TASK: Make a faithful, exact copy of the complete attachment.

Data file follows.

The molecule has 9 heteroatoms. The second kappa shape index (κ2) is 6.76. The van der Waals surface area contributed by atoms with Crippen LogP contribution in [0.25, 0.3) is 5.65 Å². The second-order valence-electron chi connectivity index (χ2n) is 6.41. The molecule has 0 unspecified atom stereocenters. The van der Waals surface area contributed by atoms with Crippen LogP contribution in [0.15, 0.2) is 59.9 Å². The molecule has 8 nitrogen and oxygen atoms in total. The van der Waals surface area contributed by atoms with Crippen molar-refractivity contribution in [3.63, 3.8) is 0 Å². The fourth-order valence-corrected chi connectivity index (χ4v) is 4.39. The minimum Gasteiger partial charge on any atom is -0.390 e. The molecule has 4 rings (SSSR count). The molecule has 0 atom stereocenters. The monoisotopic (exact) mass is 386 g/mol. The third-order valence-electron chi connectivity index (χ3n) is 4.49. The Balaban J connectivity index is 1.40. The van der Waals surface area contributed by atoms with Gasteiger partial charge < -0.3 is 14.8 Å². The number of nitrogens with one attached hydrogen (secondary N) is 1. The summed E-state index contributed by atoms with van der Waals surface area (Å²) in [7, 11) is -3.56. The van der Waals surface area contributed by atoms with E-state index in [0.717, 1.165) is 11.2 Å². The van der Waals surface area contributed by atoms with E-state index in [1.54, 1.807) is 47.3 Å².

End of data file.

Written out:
The molecule has 9 heteroatoms. The second kappa shape index (κ2) is 6.76. The van der Waals surface area contributed by atoms with Crippen LogP contribution in [0.25, 0.3) is 5.65 Å². The second-order valence-electron chi connectivity index (χ2n) is 6.41. The molecule has 0 unspecified atom stereocenters. The van der Waals surface area contributed by atoms with Crippen LogP contribution in [0.15, 0.2) is 59.9 Å². The molecule has 8 nitrogen and oxygen atoms in total. The van der Waals surface area contributed by atoms with Crippen molar-refractivity contribution in [3.63, 3.8) is 0 Å². The fourth-order valence-corrected chi connectivity index (χ4v) is 4.39. The minimum Gasteiger partial charge on any atom is -0.390 e. The molecule has 4 rings (SSSR count). The molecule has 0 atom stereocenters. The monoisotopic (exact) mass is 386 g/mol. The third-order valence-electron chi connectivity index (χ3n) is 4.49. The Balaban J connectivity index is 1.40. The van der Waals surface area contributed by atoms with Gasteiger partial charge < -0.3 is 14.8 Å². The number of nitrogens with one attached hydrogen (secondary N) is 1. The summed E-state index contributed by atoms with van der Waals surface area (Å²) in [7, 11) is -3.56. The van der Waals surface area contributed by atoms with E-state index in [0.717, 1.165) is 11.2 Å². The van der Waals surface area contributed by atoms with E-state index in [1.54, 1.807) is 47.3 Å².